Tropical Storm Isaac Losing Punch, But Still Poses Threat

Posted August 30th, 2012 at 4:30 am (UTC-5)
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Forecasters say Tropical Storm Isaac will weaken to a tropical depression Thursday as it continues on a northern path over the U.S. Gulf Coast state of Louisiana.

The National Hurricane Center said Isaac is carrying maximum sustained winds of 95 kilometers an hour, and could dump as much as 63 centimeters of rain in isolated parts of Louisiana, Mississippi, Alabama and Arkansas through Friday. The storm is expected to move into the drought-stricken midwestern United States, where rain is badly needed.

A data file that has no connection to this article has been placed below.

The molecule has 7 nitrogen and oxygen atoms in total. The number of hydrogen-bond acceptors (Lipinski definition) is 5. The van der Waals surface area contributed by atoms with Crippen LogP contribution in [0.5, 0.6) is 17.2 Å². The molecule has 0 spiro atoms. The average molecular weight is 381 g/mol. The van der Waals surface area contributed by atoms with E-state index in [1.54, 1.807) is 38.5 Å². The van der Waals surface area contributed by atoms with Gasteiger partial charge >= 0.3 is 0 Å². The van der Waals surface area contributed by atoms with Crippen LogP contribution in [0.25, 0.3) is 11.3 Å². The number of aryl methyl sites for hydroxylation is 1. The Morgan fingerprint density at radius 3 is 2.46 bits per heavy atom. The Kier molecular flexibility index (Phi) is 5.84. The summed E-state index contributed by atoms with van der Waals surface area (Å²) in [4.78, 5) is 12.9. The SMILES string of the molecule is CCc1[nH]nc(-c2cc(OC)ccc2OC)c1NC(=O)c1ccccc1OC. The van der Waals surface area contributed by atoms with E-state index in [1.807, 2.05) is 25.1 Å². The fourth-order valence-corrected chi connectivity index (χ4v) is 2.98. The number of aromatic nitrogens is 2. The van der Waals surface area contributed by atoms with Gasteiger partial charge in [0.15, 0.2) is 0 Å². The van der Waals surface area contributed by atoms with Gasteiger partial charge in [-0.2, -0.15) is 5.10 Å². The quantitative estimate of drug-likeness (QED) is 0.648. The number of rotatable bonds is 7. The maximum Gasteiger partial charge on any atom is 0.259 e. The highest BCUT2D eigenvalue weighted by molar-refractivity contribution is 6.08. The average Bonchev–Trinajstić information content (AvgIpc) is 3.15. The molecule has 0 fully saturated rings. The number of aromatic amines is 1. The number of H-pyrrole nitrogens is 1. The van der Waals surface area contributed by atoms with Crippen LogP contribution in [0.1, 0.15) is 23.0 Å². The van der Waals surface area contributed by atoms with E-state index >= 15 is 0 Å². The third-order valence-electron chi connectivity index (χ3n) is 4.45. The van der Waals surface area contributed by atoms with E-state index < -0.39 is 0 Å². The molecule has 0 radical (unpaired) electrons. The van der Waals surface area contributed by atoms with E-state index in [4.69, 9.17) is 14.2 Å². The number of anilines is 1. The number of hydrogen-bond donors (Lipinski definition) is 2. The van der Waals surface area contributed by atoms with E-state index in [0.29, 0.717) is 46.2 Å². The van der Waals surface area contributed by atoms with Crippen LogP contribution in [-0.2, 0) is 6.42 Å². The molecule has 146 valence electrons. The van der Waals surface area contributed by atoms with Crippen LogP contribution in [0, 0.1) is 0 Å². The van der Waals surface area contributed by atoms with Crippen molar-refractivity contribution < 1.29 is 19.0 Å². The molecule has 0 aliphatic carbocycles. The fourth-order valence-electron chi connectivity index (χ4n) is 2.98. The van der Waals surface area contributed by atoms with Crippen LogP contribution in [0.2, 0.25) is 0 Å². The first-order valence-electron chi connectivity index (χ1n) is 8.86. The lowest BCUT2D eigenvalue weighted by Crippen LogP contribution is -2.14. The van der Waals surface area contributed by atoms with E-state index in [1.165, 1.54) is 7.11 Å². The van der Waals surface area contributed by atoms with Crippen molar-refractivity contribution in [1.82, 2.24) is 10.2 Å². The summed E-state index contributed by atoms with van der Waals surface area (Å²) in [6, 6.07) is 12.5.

Isaac struck Louisiana and the neighboring Gulf Coast states of Mississippi and Alabama Wednesday as a category one hurricane, causing strong winds, heavy rain, and massive flooding. Hundreds of residents in Louisiana's Plaquemines Parish, a small coastal area located south of New Orleans, were trapped after floodwaters overtopped levees.

Authorities and residents scrambled to rescue neighbors who had ignored evacuation orders ahead of Isaac's arrival.

But experts say the extensive system of levees, canals and pumps, built after Hurricane Katrina caused widespread death and destruction seven years ago Wednesday, helped spare New Orleans from extensive damage this time.

Seven hundred thousand people were without power at the peak of the storm. Authorities say they will assess storm damage and look for victims once the wind and rain let up.

U.S. President Barack Obama declared emergencies in Louisiana and Mississippi, making both states eligible for federal funding and other aid. Emergency assistance teams were dispatched to the region in advance of the storm.